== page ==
The nature of the consciousness and awareness remain what Winston Churchill so aptly described in a very different context, a “riddle wrapped in a mystery inside an enigma.”
But as mysterious as both may be in the minds of philosophers, neuroscientists such as Francis Crick and Oliver Sachs and the odd physicist, including Erwin Schrodinger and the 2020 Nobel Prize winner in physics, Roger Penrose – a more profitable way for me to tackle their nature is to begin with what I’m aware of now as I write this and some illustrative clinical cases.
Fortunately, we’re aware of the tiniest fraction of what’s going on within and around us at any given moment.
For example, as I write this, I’m aware of little more than my left hand steadying the pad of paper before me, while the black ballpoint pen in my right hand creates strings of words across the page, a vague sense of reading what I’ve just written and sometimes periodic pauses to think before moving on.
But for the rest – the familiar humdrum background sounds from the fireplace, the workings of my innards as they go about their business of keeping me and my brain alive – I’m mercifully unaware.
Except of course for the occasional shenanigans of squirrels that sometimes catch my attention. It’s an example of selective attention and just how capable the brain is at focusing on the interest at hand, while ignoring the rest.
Sometimes, we’re unaware for other reasons. My father was unaware of his left face, arm and leg following an ischemic stroke, which involved his right (non-dominant) hemisphere in the parietal region.
There was no weakness or trouble walking except when he was faced one day with the need to climb over a low rail fence on a country walk. There was no trouble lifting his unaffected right leg over the fence first, but unaware of his left leg, and thus the need to lift it over the fence to move on, he was stuck, unable to go on and frustrated.
It was only when I pointed out that his left leg needed to be lifted over the fence that he was able to do so and move on.
When his attention was drawn to his left arm and leg, sensation was normal. But touched on both sides simultaneously, he always ignored the stimulus on the left side.
The same was true for his visual fields. Stimulated on both sides with my wiggling fingers, he ignored the fingers on the left side, but stimulated only on the left side, readily picked up the stimulus.
That’s an example of sensory extinction, to touch and sight, to simultaneous stimulation on both sides and an example of how lesions in the brain may distort our awareness.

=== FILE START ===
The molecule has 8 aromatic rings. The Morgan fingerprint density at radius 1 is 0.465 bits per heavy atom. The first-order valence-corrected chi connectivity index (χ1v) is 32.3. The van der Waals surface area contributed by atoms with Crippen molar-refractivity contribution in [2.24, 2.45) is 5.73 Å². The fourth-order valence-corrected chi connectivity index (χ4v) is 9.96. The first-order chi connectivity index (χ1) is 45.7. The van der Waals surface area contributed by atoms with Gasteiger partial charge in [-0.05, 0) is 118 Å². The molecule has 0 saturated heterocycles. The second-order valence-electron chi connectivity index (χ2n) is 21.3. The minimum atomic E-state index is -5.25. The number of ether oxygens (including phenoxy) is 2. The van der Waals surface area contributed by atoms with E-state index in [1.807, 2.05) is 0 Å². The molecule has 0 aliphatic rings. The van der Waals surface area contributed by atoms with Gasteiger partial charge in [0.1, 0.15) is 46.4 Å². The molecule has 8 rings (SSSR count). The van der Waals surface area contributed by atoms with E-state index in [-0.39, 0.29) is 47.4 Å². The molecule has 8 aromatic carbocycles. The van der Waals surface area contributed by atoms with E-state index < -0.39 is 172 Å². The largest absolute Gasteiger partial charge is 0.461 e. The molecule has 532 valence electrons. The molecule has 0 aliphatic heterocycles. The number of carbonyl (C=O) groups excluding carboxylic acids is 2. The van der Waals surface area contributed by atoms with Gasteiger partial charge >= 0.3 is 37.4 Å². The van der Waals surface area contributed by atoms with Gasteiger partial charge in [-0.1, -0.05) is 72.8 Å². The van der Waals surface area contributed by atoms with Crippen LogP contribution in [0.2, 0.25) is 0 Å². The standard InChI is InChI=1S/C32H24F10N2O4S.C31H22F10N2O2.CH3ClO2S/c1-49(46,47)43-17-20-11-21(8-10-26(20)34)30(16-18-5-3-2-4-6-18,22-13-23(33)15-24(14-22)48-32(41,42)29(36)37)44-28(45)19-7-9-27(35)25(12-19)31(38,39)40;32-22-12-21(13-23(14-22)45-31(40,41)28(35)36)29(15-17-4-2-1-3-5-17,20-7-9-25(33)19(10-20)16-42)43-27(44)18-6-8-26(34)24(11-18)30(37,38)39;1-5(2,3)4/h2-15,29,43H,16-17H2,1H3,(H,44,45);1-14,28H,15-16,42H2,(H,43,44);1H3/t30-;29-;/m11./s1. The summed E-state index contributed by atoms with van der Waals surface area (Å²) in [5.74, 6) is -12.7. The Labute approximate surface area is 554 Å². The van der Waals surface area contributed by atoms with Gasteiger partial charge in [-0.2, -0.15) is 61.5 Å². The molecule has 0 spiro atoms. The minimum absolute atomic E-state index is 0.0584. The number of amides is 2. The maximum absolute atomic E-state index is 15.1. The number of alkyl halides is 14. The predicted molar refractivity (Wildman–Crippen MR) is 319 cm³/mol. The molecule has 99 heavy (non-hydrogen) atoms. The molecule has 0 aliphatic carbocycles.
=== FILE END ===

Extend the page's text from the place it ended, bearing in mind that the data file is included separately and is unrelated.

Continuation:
Then there’s the matter of patients who survive severe brain injuries due to trauma, a major stroke or severe hypoxic brain injury. Some waken from their initial coma but fail to show any response to stimulation of any kind – a state aptly called “wakefulness without awareness.”
Or so it seemed despite many attempts to connect with these patients in some meaningful manner. Then teams at the universities of Cambridge and Liege assessed groups of these patients using functional MRI, a technique that measures cerebral blood in real-time.
The results were stunning. In response to instructions such as, imagine walking through familiar rooms in your home or swinging a tennis racquet at a ball or navigating your way through a familiar city, the brains of several patients, otherwise “unreachable” using conventional methods, lit up in the appropriate regions of their brains in a similar fashion to healthy controls.
The findings clearly showed that in some fashion, some of those patients were aware.
That was amazing and a startling example of how standard assessment techniques used in intensive care units and recovery rooms may miss awareness in patients.
In the United States similar observations were made using artificial intelligence to analyze the surface-recorded electrical activity of the brain in patients in response to similar types of stimulation.
These few examples highlight why the brain is such a challenging frontier for science. The brain contains roughly 100 billion nerve cells, many of which connect with many thousands of other local, regional and distant nerve cells, all of which makes the brain a formidable organ to study and understand.
The sheer complexity of the brain explains why, despite much effort by some very clever scientists, the physiological and anatomical basis of consciousness remains mysterious and will remain so for the foreseeable future.
Some scientists, such as Steven Weinberg, a Nobel laureate in physics, even suggest that understanding the brain may be beyond the cognitive reach of humanity. By the way, he felt the same way about some of the most challenging and intractable problems in physics.
He was probably right on both accounts.
Dr. William Brown is a professor of neurology at McMaster University and co-founder of the InfoHealth series at the Niagara-on-the-Lake Public Library.